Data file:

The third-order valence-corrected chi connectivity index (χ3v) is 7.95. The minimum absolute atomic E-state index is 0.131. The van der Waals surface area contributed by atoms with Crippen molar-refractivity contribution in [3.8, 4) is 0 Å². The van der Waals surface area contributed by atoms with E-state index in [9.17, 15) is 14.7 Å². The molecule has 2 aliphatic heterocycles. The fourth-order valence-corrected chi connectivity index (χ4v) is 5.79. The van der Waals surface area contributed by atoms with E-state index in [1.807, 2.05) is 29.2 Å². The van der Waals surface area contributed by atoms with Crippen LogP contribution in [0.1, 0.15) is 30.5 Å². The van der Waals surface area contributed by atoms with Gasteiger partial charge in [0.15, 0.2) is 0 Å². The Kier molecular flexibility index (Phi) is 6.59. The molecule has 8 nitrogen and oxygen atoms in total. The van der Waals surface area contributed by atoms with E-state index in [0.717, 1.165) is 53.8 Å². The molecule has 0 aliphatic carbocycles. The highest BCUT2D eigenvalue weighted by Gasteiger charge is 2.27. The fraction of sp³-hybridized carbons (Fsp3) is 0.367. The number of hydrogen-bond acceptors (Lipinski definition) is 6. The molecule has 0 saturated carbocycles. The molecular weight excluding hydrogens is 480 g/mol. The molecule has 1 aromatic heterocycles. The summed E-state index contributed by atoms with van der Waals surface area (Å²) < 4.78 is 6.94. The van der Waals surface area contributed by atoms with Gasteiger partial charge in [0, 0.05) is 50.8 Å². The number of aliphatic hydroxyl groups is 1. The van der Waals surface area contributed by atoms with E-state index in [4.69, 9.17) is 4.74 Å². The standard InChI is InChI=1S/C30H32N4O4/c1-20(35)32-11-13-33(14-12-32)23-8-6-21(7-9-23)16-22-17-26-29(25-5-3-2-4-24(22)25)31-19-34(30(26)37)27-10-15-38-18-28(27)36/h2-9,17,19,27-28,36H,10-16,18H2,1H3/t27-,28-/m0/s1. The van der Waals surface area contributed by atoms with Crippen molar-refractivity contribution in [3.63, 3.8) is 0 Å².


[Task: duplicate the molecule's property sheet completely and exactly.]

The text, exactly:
The third-order valence-corrected chi connectivity index (χ3v) is 7.95. The minimum absolute atomic E-state index is 0.131. The van der Waals surface area contributed by atoms with Crippen molar-refractivity contribution in [3.8, 4) is 0 Å². The van der Waals surface area contributed by atoms with E-state index in [9.17, 15) is 14.7 Å². The molecule has 2 aliphatic heterocycles. The fourth-order valence-corrected chi connectivity index (χ4v) is 5.79. The van der Waals surface area contributed by atoms with E-state index in [1.807, 2.05) is 29.2 Å². The van der Waals surface area contributed by atoms with Crippen LogP contribution in [0.1, 0.15) is 30.5 Å². The van der Waals surface area contributed by atoms with Gasteiger partial charge in [0.15, 0.2) is 0 Å². The Kier molecular flexibility index (Phi) is 6.59. The molecule has 8 nitrogen and oxygen atoms in total. The van der Waals surface area contributed by atoms with E-state index in [0.717, 1.165) is 53.8 Å². The molecule has 0 aliphatic carbocycles. The highest BCUT2D eigenvalue weighted by Gasteiger charge is 2.27. The fraction of sp³-hybridized carbons (Fsp3) is 0.367. The number of hydrogen-bond acceptors (Lipinski definition) is 6. The molecule has 0 saturated carbocycles. The molecular weight excluding hydrogens is 480 g/mol. The molecule has 1 aromatic heterocycles. The summed E-state index contributed by atoms with van der Waals surface area (Å²) < 4.78 is 6.94. The van der Waals surface area contributed by atoms with Gasteiger partial charge in [0, 0.05) is 50.8 Å². The number of aliphatic hydroxyl groups is 1. The van der Waals surface area contributed by atoms with E-state index in [4.69, 9.17) is 4.74 Å². The standard InChI is InChI=1S/C30H32N4O4/c1-20(35)32-11-13-33(14-12-32)23-8-6-21(7-9-23)16-22-17-26-29(25-5-3-2-4-24(22)25)31-19-34(30(26)37)27-10-15-38-18-28(27)36/h2-9,17,19,27-28,36H,10-16,18H2,1H3/t27-,28-/m0/s1. The van der Waals surface area contributed by atoms with Crippen molar-refractivity contribution in [3.63, 3.8) is 0 Å².